“There’s a certain level of starting all over again and that’s both exciting and daunting. There’s no guarantee I’m going to be able to make a living as a musician. I’ve never had a job beyond this. I don’t want to get a job. I want to make music.”
Page has already lived through mid-life crisis
Steven Page turned 40 this year, but let’s face it, he’s already had his mid-life crisis.
A separation (and later divorce) in 2007, a drug bust in 2008 and splitting from one of Canada’s best known bands in 2009 — in this case, the Barenaked Ladies — which he co-founded 20 years ago, just about covers it, right?
“I wasn’t thinking about 40 at all,” said Page. “I kind of felt like I was born 40 in a way. I think after I turned 40, I went, ‘Oh, my God. I’ve got a new record. I’m kind of making a new start. And I’m 40.’ If I was 30, I might have an easier go of it. But do I have to pretend I’m 30 now in order to get played on the radio? I used to get very defensive about a so-called ‘mid-life crisis.’ And I think, ‘No, ’cause it’s not me. I’m not a cliche. But yeah, I think you get to a point in your life and you go, ‘Am I on the path that I wanted to be on?'”
Needless to say, Page says it’s been humbling all the way around.
“I’ve learned to give myself permission to fail which I never did before,” said Page, an admitted perfectionist. “The lesson you learn is how to train yourself to roll with the punches.”
Page can’t see rejoining Ladies
Both Steven Page and his former band, the Barenaked Ladies, are currently touring and performing the group’s beloved songs at the same time.
“The songs kind of belong to both of us so it makes sense to me but I don’t know how common it is with other bands when they split,” said Page, who just released his first post-BNL album of original material, Page One, in mid-October.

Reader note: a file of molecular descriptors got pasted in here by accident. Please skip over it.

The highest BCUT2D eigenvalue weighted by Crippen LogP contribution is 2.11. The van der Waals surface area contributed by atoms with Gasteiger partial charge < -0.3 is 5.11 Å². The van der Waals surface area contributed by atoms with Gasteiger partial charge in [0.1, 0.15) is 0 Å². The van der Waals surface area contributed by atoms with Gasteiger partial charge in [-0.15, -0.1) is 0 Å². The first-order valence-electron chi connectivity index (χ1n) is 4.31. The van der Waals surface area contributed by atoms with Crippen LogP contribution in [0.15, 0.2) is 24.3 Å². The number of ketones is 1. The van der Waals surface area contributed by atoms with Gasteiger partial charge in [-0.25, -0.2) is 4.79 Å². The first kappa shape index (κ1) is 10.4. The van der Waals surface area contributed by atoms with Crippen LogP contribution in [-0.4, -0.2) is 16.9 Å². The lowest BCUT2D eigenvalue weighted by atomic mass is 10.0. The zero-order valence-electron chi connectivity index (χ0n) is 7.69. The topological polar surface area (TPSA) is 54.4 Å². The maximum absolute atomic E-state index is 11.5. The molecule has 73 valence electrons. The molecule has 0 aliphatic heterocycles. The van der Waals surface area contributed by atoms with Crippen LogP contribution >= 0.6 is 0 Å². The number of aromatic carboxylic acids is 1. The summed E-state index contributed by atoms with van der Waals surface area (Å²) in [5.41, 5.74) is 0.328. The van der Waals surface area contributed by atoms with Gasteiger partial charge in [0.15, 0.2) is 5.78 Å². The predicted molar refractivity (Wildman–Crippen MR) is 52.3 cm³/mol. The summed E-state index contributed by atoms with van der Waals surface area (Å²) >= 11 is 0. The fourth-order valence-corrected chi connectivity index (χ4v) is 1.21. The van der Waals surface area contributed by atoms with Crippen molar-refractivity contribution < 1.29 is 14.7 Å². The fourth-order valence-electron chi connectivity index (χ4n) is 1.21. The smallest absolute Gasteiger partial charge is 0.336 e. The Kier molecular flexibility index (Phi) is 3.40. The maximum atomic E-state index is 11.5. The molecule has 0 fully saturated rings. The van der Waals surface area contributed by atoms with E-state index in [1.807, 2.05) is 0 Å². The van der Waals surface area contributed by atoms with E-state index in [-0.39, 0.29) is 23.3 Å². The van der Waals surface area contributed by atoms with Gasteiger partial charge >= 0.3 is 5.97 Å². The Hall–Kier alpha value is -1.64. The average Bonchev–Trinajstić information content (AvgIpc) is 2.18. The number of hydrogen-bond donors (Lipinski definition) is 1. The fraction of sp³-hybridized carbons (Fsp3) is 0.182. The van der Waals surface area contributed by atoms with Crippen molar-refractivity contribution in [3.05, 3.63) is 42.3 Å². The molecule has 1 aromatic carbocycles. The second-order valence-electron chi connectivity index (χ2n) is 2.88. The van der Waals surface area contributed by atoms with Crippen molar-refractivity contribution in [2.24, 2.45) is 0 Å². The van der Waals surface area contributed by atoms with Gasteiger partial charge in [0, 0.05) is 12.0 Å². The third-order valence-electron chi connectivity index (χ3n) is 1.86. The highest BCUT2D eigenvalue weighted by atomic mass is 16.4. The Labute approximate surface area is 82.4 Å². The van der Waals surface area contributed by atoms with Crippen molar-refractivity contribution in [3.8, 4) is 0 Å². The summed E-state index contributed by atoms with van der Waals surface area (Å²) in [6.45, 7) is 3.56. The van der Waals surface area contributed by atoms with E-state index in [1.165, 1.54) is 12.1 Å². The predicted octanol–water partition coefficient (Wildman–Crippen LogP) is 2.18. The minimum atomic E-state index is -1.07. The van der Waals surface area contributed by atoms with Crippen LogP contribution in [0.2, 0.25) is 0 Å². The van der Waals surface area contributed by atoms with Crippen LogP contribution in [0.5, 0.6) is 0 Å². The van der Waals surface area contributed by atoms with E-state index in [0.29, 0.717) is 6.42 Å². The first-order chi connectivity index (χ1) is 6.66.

“As far as the emotional ownership I think we both feel like they’re our songs.” Page, who deferred having a Toronto date in November after Barenaked Ladies scheuled a Nov. 26 show at Massey Hall, said he would have preferred the group continue on without him under a new name but said he’s trying not to take it too personally.
“It’s hard sometimes to think, it’d be easy to say, ‘Well, that’s Barenaked Ladies. It doesn’t matter if he’s there or not,'” he said.
Page, who hopes to have a large club show in Toronto in January or February, actually said there’s been more communication with his Ladies bandmates given the passage of time since their 2009 split.
“I saw (band-co-founder) Ed (Robertson) and (drummer) Tyler (Stewart) at the Bell Gala a little while ago and it was a little bit weird but I thought, ‘Like why make it strange?’ Just remind them that I’m the guy that they were best friends with for 20 years. And it was good. It was nice. It was nice to be able to connect that way. But, I think as Ed was saying to me, like ‘Does it really matter? Are we past that? Do we need to have a relationship really?’
“But because they were guys that I was so close to for so long, I don’t want them to be angry at me or hate me or misunderstand me. I think the other way around too. I can’t imagine myself ever rejoining the band but if there’s stuff to do together, sure, I’d be fine with that. I think we both just want to wait until we re-establish ourselves.”